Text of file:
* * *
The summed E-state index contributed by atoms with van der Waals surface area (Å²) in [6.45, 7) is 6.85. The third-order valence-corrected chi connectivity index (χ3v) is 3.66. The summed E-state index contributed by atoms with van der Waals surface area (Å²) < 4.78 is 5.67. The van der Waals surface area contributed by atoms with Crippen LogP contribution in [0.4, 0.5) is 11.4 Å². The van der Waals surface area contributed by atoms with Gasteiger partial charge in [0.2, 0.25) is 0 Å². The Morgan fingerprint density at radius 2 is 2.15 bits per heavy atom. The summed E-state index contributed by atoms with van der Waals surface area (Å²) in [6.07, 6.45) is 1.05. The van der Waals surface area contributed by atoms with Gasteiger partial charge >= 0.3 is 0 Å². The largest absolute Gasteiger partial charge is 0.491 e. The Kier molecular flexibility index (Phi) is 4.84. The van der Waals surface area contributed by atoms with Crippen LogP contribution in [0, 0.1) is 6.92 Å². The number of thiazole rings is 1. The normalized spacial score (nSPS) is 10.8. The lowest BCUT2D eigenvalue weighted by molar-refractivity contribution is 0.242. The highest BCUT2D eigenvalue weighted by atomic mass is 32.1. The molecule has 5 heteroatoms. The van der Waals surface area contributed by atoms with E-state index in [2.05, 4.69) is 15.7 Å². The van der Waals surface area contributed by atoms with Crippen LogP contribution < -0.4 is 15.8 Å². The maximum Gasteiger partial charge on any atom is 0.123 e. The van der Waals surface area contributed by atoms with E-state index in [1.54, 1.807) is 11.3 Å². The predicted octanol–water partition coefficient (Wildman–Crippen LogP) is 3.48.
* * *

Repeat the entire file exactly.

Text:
The summed E-state index contributed by atoms with van der Waals surface area (Å²) in [6.45, 7) is 6.85. The third-order valence-corrected chi connectivity index (χ3v) is 3.66. The summed E-state index contributed by atoms with van der Waals surface area (Å²) < 4.78 is 5.67. The van der Waals surface area contributed by atoms with Crippen LogP contribution in [0.4, 0.5) is 11.4 Å². The van der Waals surface area contributed by atoms with Gasteiger partial charge in [0.2, 0.25) is 0 Å². The Morgan fingerprint density at radius 2 is 2.15 bits per heavy atom. The summed E-state index contributed by atoms with van der Waals surface area (Å²) in [6.07, 6.45) is 1.05. The van der Waals surface area contributed by atoms with Gasteiger partial charge >= 0.3 is 0 Å². The largest absolute Gasteiger partial charge is 0.491 e. The Kier molecular flexibility index (Phi) is 4.84. The van der Waals surface area contributed by atoms with Crippen LogP contribution in [0, 0.1) is 6.92 Å². The number of thiazole rings is 1. The normalized spacial score (nSPS) is 10.8. The lowest BCUT2D eigenvalue weighted by molar-refractivity contribution is 0.242. The highest BCUT2D eigenvalue weighted by atomic mass is 32.1. The molecule has 5 heteroatoms. The van der Waals surface area contributed by atoms with E-state index in [2.05, 4.69) is 15.7 Å². The van der Waals surface area contributed by atoms with Crippen LogP contribution < -0.4 is 15.8 Å². The maximum Gasteiger partial charge on any atom is 0.123 e. The van der Waals surface area contributed by atoms with E-state index in [1.54, 1.807) is 11.3 Å². The predicted octanol–water partition coefficient (Wildman–Crippen LogP) is 3.48.